tisdag, februari 01, 2011

Egypten: "Plundrarna svärmade som gräshoppor...."

En brittisk tidning har en sällsynt
ögonvittnesberättelse från det stora
arkeologiska området omkring Saqqara,
Memphis och Abusir ett par mil söder
om Kairo. Det tycks vara hårdast drabbat
av plundring och förstörelse.
Vakter och turistpoliser flydde från området
i fredags och lämnade över till plundrarna.
Först igår tycks armén ha återtagit
kontrollen. Arkeologer och vakter försöker
nu inventera vad som försvunnit och för-

Hundreds of thieves yesterday swarmed like

locusts over a revered site in the shadow of

the pyramids - taking advantage of the chaos

to ransack the House of the Temple of Osiris.

The raid came after mummy skulls were stolen

from Cairo's world-famous Egyptian National

Museum 20 miles north. One horrified temple

worker said: "It started when a villager came

down from pyramids shouting,

'I've found treasure - I'm rich!'


"Within hours thieves were swarming over the

site, digging and smashing their way into tombs

with picks and shovels.

"There was nothing we could do to stop them."

The worker went on:

It was worst at the sites below the pyramids

marking the tombs of the pharaohs Neferefre

and Sahure, which are among the oldest in

Egypt dating back to 2475 BC.

The bandits were smashing their way into the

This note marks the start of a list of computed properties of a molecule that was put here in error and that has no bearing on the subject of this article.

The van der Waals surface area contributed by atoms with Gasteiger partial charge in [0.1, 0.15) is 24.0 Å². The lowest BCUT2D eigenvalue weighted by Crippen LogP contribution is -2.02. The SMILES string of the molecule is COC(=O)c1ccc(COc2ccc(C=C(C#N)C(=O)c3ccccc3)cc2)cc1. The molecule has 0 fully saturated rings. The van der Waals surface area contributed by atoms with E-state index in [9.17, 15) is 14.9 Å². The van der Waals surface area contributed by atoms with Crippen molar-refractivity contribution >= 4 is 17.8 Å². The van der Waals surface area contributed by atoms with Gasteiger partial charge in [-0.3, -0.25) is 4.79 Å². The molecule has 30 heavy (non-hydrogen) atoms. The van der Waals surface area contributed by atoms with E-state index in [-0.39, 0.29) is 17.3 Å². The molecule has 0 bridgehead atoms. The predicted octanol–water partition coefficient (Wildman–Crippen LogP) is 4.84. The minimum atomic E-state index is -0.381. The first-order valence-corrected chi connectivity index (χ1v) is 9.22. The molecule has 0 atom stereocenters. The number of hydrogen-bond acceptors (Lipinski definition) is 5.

rooms known as 'magazines' where the

treasures are stored.


They find most rooms empty but have been

smashing and tossing priceless stones covered

in ancient script over their shoulders as they

work. Some are taking away irreplaceable items,

fragments and relics.

The scale of the devastation is vast - virtually

everything here has been damaged and stripped.

It's happening at sites all over the country.

Egypt is being robbed of its most precious

treasure its history - and Mubarak and his

men are watching it happen.


The gangs fired shots at the handful of site

staff who begged them to stop. Stone carvings

and fragments of ancient friezes and statues

are among spoils loaded into a steady stream

of trucks.

Yesterday army units finally arrived - firing

warning shots to scatter looters. But thugs

quickly reformed into organised gangs and

were soon knee-deep in tombs, trying to

smash their way into long-protected

underground chambers.


Archaeologists inspecting the desecration

in Abusir fought back tears last night as

they said the cost was "impossible to


The scenes of destruction were mirrored

a few miles south on the ancient site at

Saqqara - and at an antiquities warehouse

at Quantara.

Three thousand stored Roman and Byzantine

artefacts were pillaged - and others smashed.

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